Theatre Memphis Neuters Cat on a Hot Tin Roof 

Tennessee Williams’ Cat on a Hot Tin Roof

Tennessee Williams’ Cat on a Hot Tin Roof

Like the classic drama's pivotal character, Brick Pollitt, a frustrated alcoholic who lost the one great, good, true thing in his life and now spends his days drinking till he feels peace, Theatre Memphis' revival of Cat on a Hot Tin Roof is a handsome, aging wreck still waiting for "the click."

Tennessee Williams' Pulitzer Prize-winning script is 62 years old, but there's still plenty of life left in its gleefully profane old body. Time may have been kinder to The Glass Menagerie, but Cat has aged well enough. It's still a potent meditation on family, legacy, mortality, and the terrible lies we tell ourselves to keep on living. The play's most famous character, Maggie the Cat, Brick's manipulative, Nashville-trash wife, is as fascinating as she ever was, and Natalie Jones gives the character plenty of genuine Ole Miss je ne sais quoi. The cast is beautiful. The design is nifty. But opening night at Theatre Memphis was plagued by slow cues and sputtered lines that made the show crawl like cold molasses.

Williams' nods to King Lear aren't subtle. The author's own ambitions are also fairly evident. He wants this play to come on like a devastating force of nature and leave audiences feeling like they've weathered a thunderstorm of Biblical proportions. To that end, director Anita "Jo" Lenhart's production is too cool, too formal, and far too rigid. It's too many perfect lines, cut on the bias, against the grain of a play that that coos and whispers, before it roils, then boils, and, per the play's famous Dylan Thomas epigraph, rages against the dying of the light.

Cat's top-shelf cast of actors walk those rigidly proscribed lines like everybody knows where they're supposed to go, but nobody's entirely sure why they're going there. Words and ideas get lost in business, and those that aren't lost are projected, in an actorly manner occasionally resembling human speech.

click to enlarge theater_cast2030.jpg

Williams built Cat like a piece of music, weaving distant conversations over croquet, phone calls from neighboring rooms, the sounds of children shrieking and tearing about the grounds, fireworks, and a wild storm, with aria-like monologues and explosive confrontations. The story of brothers competing for a birthright conjures Biblical images of Jacob and Esau and Christ's parable of the prodigal son. The characters may be petty, but there are no small themes here. Cat wants to be epic at every turn.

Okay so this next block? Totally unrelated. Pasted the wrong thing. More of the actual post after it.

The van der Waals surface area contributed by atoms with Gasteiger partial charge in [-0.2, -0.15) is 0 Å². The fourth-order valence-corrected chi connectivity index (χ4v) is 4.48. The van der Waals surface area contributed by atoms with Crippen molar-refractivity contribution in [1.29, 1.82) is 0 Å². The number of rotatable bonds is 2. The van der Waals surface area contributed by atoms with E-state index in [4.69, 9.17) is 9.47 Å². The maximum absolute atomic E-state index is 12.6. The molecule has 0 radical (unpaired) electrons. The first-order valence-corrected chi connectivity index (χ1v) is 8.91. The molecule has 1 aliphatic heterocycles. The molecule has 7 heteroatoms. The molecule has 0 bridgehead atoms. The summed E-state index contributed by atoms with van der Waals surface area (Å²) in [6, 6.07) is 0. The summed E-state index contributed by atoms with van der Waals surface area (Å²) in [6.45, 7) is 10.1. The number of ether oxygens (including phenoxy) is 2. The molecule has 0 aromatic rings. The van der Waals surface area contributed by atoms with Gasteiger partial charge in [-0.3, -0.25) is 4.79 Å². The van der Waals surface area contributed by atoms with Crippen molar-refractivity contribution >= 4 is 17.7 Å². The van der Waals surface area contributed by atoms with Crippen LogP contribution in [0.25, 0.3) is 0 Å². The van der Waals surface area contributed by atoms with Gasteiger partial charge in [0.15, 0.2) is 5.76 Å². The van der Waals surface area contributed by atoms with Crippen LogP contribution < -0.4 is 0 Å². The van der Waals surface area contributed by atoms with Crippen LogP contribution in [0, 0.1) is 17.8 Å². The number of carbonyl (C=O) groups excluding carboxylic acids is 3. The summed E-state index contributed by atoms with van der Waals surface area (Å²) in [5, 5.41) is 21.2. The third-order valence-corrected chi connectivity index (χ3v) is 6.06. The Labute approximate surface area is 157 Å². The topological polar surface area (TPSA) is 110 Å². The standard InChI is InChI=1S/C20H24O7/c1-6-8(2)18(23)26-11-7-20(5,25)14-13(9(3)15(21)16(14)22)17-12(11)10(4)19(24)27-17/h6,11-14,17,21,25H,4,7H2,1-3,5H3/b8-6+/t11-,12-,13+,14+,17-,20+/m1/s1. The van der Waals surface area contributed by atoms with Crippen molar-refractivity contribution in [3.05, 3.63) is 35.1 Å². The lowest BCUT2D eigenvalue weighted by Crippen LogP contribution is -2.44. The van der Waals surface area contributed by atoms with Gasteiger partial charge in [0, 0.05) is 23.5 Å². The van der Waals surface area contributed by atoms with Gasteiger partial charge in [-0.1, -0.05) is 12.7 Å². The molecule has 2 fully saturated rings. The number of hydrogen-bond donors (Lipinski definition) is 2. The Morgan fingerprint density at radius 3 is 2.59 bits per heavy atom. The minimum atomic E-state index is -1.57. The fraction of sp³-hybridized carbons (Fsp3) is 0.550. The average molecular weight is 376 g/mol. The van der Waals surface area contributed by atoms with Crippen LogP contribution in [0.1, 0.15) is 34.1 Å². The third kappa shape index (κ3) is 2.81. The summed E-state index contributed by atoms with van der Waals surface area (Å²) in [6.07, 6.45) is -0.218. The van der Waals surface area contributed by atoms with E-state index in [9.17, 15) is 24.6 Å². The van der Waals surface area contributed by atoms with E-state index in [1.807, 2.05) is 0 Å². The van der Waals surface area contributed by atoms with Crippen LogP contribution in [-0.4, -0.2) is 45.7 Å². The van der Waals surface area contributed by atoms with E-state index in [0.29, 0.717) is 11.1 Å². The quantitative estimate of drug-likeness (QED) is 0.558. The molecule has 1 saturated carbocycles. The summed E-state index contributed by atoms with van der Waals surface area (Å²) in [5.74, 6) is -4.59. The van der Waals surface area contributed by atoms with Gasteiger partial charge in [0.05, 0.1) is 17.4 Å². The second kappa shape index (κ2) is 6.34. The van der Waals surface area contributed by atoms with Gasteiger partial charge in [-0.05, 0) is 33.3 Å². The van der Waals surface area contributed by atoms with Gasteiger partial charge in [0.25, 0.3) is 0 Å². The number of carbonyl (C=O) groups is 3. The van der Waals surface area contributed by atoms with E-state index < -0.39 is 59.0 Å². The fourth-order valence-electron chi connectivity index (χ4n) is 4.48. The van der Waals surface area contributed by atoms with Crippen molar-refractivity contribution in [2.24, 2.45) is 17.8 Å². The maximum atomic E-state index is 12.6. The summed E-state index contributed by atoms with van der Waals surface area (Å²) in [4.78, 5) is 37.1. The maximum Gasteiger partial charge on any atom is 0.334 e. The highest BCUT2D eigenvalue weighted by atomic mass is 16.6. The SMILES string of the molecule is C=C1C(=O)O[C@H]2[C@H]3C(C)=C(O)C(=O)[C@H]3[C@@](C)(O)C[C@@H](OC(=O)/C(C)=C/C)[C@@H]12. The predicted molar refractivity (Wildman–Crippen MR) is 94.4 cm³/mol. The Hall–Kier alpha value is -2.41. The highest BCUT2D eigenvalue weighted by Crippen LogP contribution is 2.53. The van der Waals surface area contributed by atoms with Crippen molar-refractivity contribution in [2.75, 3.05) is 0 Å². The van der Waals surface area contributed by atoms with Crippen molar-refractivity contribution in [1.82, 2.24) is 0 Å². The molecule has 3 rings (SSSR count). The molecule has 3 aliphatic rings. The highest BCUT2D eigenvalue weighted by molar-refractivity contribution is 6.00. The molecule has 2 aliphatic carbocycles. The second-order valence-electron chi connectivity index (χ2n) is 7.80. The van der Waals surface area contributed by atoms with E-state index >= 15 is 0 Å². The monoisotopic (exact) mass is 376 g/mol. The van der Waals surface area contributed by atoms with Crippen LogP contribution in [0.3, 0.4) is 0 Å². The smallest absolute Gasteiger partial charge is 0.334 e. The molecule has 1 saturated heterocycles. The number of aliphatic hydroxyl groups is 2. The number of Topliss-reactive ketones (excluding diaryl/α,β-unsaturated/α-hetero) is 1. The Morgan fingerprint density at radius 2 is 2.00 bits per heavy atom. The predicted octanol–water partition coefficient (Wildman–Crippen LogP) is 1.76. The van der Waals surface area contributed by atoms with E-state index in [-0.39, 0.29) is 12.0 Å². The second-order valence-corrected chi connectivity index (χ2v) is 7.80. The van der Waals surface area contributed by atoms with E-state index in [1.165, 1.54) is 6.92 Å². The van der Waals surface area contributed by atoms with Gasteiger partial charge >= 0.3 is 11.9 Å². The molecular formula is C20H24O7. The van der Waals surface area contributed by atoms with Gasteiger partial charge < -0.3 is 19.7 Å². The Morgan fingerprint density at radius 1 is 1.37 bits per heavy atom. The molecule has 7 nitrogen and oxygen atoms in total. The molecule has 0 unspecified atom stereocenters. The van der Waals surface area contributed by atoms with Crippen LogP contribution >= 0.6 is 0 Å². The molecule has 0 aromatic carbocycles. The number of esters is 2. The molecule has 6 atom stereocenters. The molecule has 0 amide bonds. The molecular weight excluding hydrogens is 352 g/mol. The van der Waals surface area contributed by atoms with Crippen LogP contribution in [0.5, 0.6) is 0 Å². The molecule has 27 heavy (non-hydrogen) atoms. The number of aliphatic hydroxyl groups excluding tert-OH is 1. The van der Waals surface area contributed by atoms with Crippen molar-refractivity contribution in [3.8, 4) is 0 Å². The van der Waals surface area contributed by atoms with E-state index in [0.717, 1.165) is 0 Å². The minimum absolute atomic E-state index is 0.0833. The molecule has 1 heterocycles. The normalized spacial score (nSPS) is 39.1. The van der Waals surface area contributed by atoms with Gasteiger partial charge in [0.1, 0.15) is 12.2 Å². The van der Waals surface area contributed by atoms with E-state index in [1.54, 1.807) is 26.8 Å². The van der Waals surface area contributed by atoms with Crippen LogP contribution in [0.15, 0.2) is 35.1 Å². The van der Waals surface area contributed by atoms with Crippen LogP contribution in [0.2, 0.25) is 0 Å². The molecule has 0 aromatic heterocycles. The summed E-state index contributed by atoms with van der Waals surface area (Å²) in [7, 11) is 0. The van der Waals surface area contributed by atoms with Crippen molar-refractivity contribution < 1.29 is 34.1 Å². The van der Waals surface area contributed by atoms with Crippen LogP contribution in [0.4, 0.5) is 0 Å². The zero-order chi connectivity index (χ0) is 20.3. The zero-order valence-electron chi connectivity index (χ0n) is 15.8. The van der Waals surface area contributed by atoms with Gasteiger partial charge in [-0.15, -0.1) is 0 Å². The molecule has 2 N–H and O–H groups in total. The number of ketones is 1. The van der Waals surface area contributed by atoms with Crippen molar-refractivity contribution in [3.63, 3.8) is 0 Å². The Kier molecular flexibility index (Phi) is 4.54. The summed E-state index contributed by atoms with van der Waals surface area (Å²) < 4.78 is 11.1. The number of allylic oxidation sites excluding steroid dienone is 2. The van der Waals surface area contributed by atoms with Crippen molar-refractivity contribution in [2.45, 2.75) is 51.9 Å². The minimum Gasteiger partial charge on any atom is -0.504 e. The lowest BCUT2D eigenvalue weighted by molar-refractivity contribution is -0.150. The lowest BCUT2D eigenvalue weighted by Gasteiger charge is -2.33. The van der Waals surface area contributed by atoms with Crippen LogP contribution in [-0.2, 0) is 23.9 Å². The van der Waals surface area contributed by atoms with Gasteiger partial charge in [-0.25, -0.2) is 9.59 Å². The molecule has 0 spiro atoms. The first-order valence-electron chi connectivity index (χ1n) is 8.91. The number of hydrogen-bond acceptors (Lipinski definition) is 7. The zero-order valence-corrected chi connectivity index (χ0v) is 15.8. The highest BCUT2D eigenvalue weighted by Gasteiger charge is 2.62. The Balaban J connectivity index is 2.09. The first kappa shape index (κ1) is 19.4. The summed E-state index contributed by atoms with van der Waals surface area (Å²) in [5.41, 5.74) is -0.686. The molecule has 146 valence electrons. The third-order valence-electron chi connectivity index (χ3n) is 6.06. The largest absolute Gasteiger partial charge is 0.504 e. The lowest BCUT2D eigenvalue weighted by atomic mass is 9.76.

Speaking of epic, Bill Baker is a heroic force for good in Memphis theater. His personal work is experimental and essential, but rare forays into more traditional drama are also reliably satisfying. For reasons difficult to identify, Baker's struggling in the role of Big Daddy and only occasionally connects with the coarse "Mississippi Redneck" who made a fortune, and, unaware of his positive cancer diagnosis, is planning to spend his twilight years in an extravagant sexual escapade. Key lines of dialogue just weren't there when he needed them.

Few things are harder for an actor than playing a character who only wants to disappear. Presumed homosexual Brick Pollitt is one of the most sadistically sullen, inward-focusing characters ever imagined for the stage, and, like so many actors before him, the usually excellent Gabe Beutel-Gunn fights to stay in scenes and on task. Jones is more successful, as Maggie, who's eaten up with longing but willing to do whatever it takes to avoid being old without money. As is the case with everybody else, Jones' blocking feels choreographed, and her long, jazzy speeches could stand a lot more clarity and color. Kinon Keplinger and Shannon Walton are pure competence as the family's chief breeders, Brother Man and Sister Woman. Their brief but memorable appearance, in supporting roles, are the night's most fully realized performances.

Lenhart has assembled such an incredibly strong, smart cast it's impossible to imagine this Cat won't land on its feet when the performances settle. The click, however, requires confidence. And nothing expresses doubt like a pre-show curtain speech assuring audiences that, in spite of whatever they may think, a main character is indeed using his crutch appropriately, "according to extensive research." Y'all, please.

Cat on a Hot Tin Roof at Theatre Memphis through May 14th

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